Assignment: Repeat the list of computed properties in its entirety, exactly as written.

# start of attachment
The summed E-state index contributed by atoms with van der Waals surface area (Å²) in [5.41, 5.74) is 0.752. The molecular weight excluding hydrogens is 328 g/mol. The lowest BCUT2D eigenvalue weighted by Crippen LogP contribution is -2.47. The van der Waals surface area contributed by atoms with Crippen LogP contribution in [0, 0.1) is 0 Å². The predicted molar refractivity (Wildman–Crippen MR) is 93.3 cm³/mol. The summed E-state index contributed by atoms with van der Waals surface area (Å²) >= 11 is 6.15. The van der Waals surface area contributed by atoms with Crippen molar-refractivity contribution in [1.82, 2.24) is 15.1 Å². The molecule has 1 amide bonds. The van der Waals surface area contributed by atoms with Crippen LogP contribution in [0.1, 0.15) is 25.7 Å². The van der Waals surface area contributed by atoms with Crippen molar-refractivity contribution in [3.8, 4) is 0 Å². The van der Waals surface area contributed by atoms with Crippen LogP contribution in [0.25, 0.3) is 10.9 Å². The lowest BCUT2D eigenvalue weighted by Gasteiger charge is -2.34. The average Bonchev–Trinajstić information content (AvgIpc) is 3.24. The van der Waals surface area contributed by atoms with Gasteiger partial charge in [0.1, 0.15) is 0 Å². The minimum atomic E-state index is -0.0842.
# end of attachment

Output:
The summed E-state index contributed by atoms with van der Waals surface area (Å²) in [5.41, 5.74) is 0.752. The molecular weight excluding hydrogens is 328 g/mol. The lowest BCUT2D eigenvalue weighted by Crippen LogP contribution is -2.47. The van der Waals surface area contributed by atoms with Crippen LogP contribution in [0, 0.1) is 0 Å². The predicted molar refractivity (Wildman–Crippen MR) is 93.3 cm³/mol. The summed E-state index contributed by atoms with van der Waals surface area (Å²) >= 11 is 6.15. The van der Waals surface area contributed by atoms with Crippen molar-refractivity contribution in [1.82, 2.24) is 15.1 Å². The molecule has 1 amide bonds. The van der Waals surface area contributed by atoms with Crippen LogP contribution in [0.1, 0.15) is 25.7 Å². The van der Waals surface area contributed by atoms with Crippen molar-refractivity contribution in [3.8, 4) is 0 Å². The van der Waals surface area contributed by atoms with Crippen LogP contribution in [0.25, 0.3) is 10.9 Å². The lowest BCUT2D eigenvalue weighted by Gasteiger charge is -2.34. The average Bonchev–Trinajstić information content (AvgIpc) is 3.24. The van der Waals surface area contributed by atoms with Gasteiger partial charge in [0.1, 0.15) is 0 Å². The minimum atomic E-state index is -0.0842.